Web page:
Dyslexia is a term that has been loosely applied to reading disabilities. Specific definitions for dyslexia vary with disciplines. Those in medicine define dyslexia as a condition resulting from neurological, maturational, and genetic causes, while those in psychology relate dyslexia on the basis of the specific reading problems evidenced and give no reference to causation. All disciplines would probably agree that dyslexia is evidenced by persons of otherwise normal intellectual capacity who have not learned to read despite exposure to adequate instruction. The dyslexic’s learning difficulties do not mean he/she cannot think, speak or be creative. Dyslexics become writers, doctors, lawyers, poets, engineers, artists and teachers. Just have a look at our VIP section. What Are Some Of The Characteristics Of Dyslexia? An individual is identified as dyslexic when a significant discrepancy exists between intellectual ability and reading performance without an apparent physical, emotional, or cultural cause. This means a person may be called a dyslexic when we know that he is smart enough to be able to learn to read but we "can't" figure out why he doesn't read.   Common characteristics include, but are not limited to: (1) family history of reading problems; (2) a predominant occurrence in males (males to females 8:1); (3) an average or above average IQ and, not uncommonly, a proficiency in math: (4) no enjoyment of reading as a leisure activity; (5) problems of letter and word reversal; (6) developmental history of problems in coordination and left/right dominance; (7) poor visual memory for language symbols; (8) auditory language difficulties in word finding, fluency, meaning, or sequence; (9) difficulty transferring information from what is heard to what is seen and vice versa. Specific reading problems associated with dyslexia include difficulty in pronouncing new words, difficulty distinguishing similarities and differences in words (no for on), and difficulty discriminating differences in letter sound (pin, pen). Other problems may include reversal of words and letters (b or d, p for q, saw for was), disorganization of word order, poor reading comprehension, and difficulty applying what has been read to social or learning situations.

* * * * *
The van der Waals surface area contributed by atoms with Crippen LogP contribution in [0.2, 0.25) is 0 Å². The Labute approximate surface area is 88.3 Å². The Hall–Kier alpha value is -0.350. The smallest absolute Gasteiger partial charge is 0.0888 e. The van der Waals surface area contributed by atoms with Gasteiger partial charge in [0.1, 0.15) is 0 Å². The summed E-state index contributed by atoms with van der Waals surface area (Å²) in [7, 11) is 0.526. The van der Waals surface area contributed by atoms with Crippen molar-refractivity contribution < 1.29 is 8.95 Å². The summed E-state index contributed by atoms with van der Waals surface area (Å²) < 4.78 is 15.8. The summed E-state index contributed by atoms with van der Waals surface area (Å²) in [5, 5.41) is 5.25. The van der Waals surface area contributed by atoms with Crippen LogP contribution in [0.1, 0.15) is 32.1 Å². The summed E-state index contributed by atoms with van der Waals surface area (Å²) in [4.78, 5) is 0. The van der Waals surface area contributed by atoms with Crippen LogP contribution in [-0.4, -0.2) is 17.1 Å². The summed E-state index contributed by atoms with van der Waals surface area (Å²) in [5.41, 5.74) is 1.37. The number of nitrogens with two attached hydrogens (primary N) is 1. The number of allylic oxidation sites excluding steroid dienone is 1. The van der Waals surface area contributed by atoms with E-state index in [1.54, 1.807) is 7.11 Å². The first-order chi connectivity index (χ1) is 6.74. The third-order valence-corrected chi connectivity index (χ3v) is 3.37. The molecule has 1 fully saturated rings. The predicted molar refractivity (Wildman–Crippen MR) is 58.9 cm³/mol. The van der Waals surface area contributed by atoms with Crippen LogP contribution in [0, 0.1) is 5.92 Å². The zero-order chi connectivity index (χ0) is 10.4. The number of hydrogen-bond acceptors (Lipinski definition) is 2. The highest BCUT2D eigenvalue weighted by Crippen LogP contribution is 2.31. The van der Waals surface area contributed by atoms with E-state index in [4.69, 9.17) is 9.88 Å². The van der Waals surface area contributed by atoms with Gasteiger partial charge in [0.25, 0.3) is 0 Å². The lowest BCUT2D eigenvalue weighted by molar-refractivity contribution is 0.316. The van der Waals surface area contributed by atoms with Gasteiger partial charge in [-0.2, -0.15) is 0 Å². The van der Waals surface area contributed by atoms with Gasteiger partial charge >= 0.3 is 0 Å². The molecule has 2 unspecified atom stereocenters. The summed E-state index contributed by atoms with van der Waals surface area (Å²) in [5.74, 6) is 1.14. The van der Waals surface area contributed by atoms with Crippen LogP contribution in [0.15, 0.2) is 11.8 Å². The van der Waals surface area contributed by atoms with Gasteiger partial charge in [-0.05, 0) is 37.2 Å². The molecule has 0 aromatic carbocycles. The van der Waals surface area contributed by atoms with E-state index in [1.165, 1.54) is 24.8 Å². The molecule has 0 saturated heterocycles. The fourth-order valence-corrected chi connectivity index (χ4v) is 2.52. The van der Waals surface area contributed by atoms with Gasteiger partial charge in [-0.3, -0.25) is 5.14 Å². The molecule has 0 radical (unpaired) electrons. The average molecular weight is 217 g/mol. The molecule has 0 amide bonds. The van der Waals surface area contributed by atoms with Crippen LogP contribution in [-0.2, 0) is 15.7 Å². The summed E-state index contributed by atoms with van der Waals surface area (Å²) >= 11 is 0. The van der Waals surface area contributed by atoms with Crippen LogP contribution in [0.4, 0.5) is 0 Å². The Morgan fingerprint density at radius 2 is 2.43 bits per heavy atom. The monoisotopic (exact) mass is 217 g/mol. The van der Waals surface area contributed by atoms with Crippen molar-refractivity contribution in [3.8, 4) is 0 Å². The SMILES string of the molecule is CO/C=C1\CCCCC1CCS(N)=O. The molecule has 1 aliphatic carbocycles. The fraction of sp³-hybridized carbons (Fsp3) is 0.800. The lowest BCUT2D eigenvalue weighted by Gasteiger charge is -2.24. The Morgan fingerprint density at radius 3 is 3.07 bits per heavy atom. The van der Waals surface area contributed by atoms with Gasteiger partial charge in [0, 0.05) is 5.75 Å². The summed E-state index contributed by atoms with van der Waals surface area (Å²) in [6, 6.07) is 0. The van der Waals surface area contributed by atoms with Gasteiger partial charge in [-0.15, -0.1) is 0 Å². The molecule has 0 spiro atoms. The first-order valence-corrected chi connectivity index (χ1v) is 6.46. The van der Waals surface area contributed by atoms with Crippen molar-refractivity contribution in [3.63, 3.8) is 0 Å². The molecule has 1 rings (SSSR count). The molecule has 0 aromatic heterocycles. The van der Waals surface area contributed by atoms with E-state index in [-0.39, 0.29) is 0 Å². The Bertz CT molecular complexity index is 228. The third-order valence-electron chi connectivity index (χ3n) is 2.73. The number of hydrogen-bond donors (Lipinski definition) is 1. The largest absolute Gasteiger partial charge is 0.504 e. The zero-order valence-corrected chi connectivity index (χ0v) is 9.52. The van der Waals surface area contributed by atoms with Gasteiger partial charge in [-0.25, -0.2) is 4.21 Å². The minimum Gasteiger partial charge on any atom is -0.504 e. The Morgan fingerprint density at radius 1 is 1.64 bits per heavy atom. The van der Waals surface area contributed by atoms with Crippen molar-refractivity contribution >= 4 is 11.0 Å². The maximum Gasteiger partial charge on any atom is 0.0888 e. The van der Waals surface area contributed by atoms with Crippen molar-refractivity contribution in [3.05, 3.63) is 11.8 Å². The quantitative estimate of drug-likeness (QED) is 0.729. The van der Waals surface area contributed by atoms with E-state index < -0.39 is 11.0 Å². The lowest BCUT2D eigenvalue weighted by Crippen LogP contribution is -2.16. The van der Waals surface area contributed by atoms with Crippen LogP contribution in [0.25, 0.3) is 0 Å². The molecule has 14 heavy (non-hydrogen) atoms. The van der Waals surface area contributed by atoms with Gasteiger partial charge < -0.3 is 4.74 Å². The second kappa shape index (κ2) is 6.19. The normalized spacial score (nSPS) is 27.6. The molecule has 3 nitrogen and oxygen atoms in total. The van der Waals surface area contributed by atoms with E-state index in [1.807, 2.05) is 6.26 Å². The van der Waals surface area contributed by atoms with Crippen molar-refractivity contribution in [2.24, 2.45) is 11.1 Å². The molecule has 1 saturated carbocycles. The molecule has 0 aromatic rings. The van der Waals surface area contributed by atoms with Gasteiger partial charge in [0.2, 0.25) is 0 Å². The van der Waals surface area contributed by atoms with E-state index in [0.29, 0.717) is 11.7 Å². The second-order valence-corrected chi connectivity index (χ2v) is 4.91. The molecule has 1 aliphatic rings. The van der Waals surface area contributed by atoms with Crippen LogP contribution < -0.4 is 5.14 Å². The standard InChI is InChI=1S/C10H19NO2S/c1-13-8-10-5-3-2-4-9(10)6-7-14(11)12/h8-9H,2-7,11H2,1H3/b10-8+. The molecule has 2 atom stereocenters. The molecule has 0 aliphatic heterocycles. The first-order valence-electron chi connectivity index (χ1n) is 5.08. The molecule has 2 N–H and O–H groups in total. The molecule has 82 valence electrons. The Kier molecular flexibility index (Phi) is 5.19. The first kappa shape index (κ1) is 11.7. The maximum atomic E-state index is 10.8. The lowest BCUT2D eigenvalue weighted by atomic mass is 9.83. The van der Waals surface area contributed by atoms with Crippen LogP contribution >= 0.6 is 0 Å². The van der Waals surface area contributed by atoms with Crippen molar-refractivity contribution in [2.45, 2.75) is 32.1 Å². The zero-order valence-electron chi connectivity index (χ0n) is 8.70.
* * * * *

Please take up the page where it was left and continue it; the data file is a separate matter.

Specialised Learning Centre for Children with Dyslexia in Klang
OG Dyslexia Remedial Centre
The word dyslexia comes from the ancient Greek language. Dys- comes from the Greek dus- used as a prefix to describe something as bad, difficult, impaired. Lexia comes from the Greek lexis, which means speech. Official Definition by the World Federation of Neurology, dyslexia is: "a disorder manifested by difficulty in learning to read despite conventional instruction, adequate intelligence and sociocultural opportunity."
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